Ready, Aim, Misfire

Ready, Aim, Misfire

The Kalashnikov Concern, maker of the famed AK-47 assault rifle, recently announced a rebrand complete with a fresh slogan and shiny new logo.

For those who have never seen an Arnold Schwarzenegger movie or watched CNN, the AK-47 is truly iconic.  Devilishly simple to operate, relatively cheap and ridiculously easy to maintain, for decades it has been the weapon of choice for ragtag armies, Hollywood action flicks and, sadly, terrorist groups.

A subsidiary of the Russian state-run company Rostec, the Kalashnikov Concern now seeks to re-position the rifle as a “weapon of peace,”  an effort for which they reportedly paid the Moscow-based agency Apostol the equivalent of nearly $400 thousand.  Accordingly, Apostol produced a slick marketing video offering a sanitized version of the weapon’s infamous history, one that downplays its role as an efficient killing instrument in countless global conflicts, even gang shootings here at home.  Of course, the clip also fails to mention that, in many bereft, war-torn parts of the world possessing an ‘AK’ is seen as a bizarre symbol of manhood.

Point blank:  marketing can’t do everything.
Kalashnikov’s foray begs some important questions, the first being quite basic:  Can a company truly transform its image through marketing?  Why, yes, it can.  Avid creative minds, abundant funding plus a profusion of digital and traditional marketing venues make the process straightforward if not easy.  But the next question is harder:  Given these tools, and the world’s insatiable appetite for content, can a brand alter not just its image but long-held consumer perceptions through the force of marketing alone?  No, not really.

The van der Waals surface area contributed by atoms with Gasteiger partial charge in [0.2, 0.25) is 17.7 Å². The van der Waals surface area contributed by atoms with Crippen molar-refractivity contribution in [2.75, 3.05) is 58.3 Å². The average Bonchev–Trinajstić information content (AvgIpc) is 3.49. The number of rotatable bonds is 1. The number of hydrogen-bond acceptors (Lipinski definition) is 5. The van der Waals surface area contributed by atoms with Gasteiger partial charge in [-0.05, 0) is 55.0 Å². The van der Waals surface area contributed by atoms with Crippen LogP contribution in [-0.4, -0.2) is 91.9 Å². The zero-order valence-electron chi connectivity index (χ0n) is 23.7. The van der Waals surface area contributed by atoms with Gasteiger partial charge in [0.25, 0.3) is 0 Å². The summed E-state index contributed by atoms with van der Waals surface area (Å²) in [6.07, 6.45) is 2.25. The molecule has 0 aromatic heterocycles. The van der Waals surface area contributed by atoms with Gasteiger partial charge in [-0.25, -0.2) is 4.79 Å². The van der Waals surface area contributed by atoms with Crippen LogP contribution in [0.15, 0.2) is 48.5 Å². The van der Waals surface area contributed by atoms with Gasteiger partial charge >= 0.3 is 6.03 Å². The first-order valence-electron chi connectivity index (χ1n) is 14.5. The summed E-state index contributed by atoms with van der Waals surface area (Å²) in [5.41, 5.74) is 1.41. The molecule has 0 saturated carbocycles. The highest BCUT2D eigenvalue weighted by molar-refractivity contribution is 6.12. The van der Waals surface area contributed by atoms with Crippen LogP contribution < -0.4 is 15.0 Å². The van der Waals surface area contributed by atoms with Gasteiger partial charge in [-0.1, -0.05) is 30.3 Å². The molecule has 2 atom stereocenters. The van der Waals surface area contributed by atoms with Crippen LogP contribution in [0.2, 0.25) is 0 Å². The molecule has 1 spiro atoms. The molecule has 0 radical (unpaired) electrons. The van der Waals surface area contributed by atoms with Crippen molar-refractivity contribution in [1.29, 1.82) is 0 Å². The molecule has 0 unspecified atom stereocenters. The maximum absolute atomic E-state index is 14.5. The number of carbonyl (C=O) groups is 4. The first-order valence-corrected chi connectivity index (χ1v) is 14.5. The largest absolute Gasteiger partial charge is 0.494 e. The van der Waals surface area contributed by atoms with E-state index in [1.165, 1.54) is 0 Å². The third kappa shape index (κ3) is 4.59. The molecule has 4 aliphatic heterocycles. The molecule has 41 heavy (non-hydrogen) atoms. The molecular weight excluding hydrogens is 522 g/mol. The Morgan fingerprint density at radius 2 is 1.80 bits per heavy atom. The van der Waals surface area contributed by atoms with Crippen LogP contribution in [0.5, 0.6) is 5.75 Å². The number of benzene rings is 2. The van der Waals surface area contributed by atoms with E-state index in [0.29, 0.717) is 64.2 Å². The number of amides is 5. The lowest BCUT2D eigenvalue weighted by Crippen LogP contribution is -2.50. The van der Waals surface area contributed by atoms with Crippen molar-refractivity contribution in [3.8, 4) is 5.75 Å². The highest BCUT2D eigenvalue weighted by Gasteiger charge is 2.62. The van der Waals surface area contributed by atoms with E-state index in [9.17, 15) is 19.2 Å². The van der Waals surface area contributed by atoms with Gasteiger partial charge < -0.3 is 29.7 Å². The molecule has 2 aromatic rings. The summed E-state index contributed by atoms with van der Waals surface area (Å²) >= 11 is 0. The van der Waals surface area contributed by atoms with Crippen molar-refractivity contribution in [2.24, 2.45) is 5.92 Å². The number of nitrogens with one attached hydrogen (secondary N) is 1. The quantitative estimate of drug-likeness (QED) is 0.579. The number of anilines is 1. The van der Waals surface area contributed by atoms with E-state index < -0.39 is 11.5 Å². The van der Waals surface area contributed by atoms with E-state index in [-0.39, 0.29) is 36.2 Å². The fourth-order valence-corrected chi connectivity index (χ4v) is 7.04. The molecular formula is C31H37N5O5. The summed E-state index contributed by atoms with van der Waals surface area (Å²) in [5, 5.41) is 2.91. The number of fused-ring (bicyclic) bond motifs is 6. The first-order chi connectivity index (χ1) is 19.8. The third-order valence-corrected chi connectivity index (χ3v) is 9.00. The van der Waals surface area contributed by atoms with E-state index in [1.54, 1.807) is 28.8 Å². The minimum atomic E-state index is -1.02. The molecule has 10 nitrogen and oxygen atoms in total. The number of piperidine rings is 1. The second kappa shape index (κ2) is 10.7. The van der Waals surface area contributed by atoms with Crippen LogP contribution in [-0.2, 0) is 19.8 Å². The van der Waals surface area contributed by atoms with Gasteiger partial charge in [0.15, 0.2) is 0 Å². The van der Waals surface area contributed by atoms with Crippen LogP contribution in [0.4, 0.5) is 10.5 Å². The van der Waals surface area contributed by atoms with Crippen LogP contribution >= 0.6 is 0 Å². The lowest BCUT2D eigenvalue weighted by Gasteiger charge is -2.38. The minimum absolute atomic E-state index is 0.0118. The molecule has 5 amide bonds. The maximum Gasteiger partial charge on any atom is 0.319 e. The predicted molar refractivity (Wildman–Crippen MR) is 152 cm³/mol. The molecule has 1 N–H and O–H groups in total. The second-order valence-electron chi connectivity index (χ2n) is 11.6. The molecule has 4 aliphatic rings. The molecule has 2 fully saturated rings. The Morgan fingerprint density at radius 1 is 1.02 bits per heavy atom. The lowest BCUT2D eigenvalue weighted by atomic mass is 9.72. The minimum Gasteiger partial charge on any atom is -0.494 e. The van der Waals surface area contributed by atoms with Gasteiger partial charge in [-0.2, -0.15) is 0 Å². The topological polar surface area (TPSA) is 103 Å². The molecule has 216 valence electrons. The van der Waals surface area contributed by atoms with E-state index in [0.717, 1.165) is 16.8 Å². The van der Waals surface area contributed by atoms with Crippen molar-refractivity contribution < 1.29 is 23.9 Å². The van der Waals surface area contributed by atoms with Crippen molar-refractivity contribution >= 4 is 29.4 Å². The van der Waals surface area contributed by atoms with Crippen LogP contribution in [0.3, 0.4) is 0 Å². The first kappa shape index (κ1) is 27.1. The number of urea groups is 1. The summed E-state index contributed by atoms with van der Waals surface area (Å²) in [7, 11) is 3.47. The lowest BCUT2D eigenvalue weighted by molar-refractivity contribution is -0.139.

Transformation takes more than pulling a trigger.
Compared to changing a company’s culture or brand essence, marketing campaigns are a cinch.  No unruly employees to fire.  No agonizing executive retreats.  No corporate firebrands falling on swords.  No hollow pep talks, mission statements and PowerPoint® presentations.  Just find a good agency, write a check and you’re done.

Yet, while a rebrand is relatively simple, shifting public perceptions is difficult and frequently impossible.  It may not even be advisable.  As I have always said, a good brand attracts and repels.  For the most part, standing armies and insurgents don’t gobble up AKs because they want to wage peace.  Nor are peace mongers part of Kalashnikov’s target audience.

Brands, it turns out, are a lot like people; and people don’t change overnight.  As our friends and family do us, consumers are good at judging the true character of companies based not on what is spun, but on real events and personal brand experiences.  Thus, most will find it hard to accept the AK-47 as a weapon of peace when it is so often seen amid images of death, or cited in news stories as the means by which people are shot, wounded or killed.

Not long ago, when the price of gas was sky-high (along with profits, shareholder value plus fat government subsidies), ExxonMobil regaled us with a campaign touting their aim to help mankind.  Likewise, while Gulf Coast residents were still cleaning gobs of tar off their feet, BP launched self-serving ads in concert with their efforts to avoid blame for the nation’s worst oil spill.  No one bought it.  No one should have.

Trading on the sins of the father.
Shortly before his death in 2013, Mikhail Kalashnikov, the AK-47’s inventor, wrote the patriarch of the Russian Orthodox Church asking if he should seek forgiveness for creating a weapon responsible for so much pain and destruction.  The folks at Rostec must have winced when they heard that.  Based on the gun’s continuing popularity, they should have hailed it as good branding.

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